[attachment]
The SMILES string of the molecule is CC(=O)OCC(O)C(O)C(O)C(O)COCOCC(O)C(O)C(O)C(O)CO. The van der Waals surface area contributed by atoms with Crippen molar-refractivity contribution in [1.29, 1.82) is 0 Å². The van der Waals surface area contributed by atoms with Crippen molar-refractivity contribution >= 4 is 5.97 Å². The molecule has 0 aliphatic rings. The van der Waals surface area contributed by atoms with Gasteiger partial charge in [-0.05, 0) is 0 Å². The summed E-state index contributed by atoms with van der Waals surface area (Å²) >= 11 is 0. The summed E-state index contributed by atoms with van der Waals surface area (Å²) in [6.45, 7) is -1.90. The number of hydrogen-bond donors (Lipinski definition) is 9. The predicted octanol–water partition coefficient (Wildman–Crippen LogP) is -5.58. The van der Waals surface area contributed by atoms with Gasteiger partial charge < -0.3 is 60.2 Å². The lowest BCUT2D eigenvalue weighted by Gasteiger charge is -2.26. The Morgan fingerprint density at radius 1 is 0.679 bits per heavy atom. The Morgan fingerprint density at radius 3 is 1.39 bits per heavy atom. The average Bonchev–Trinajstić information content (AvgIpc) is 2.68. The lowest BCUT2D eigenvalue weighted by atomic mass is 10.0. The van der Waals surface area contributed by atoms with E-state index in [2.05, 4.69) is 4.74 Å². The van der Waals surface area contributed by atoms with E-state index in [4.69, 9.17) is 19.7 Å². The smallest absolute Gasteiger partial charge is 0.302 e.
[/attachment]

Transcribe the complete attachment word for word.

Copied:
The SMILES string of the molecule is CC(=O)OCC(O)C(O)C(O)C(O)COCOCC(O)C(O)C(O)C(O)CO. The van der Waals surface area contributed by atoms with Crippen molar-refractivity contribution in [1.29, 1.82) is 0 Å². The van der Waals surface area contributed by atoms with Crippen molar-refractivity contribution >= 4 is 5.97 Å². The molecule has 0 aliphatic rings. The van der Waals surface area contributed by atoms with Gasteiger partial charge in [-0.05, 0) is 0 Å². The summed E-state index contributed by atoms with van der Waals surface area (Å²) >= 11 is 0. The summed E-state index contributed by atoms with van der Waals surface area (Å²) in [6.45, 7) is -1.90. The number of hydrogen-bond donors (Lipinski definition) is 9. The predicted octanol–water partition coefficient (Wildman–Crippen LogP) is -5.58. The van der Waals surface area contributed by atoms with Gasteiger partial charge < -0.3 is 60.2 Å². The lowest BCUT2D eigenvalue weighted by Gasteiger charge is -2.26. The Morgan fingerprint density at radius 1 is 0.679 bits per heavy atom. The Morgan fingerprint density at radius 3 is 1.39 bits per heavy atom. The average Bonchev–Trinajstić information content (AvgIpc) is 2.68. The lowest BCUT2D eigenvalue weighted by atomic mass is 10.0. The van der Waals surface area contributed by atoms with E-state index in [2.05, 4.69) is 4.74 Å². The van der Waals surface area contributed by atoms with E-state index in [4.69, 9.17) is 19.7 Å². The smallest absolute Gasteiger partial charge is 0.302 e.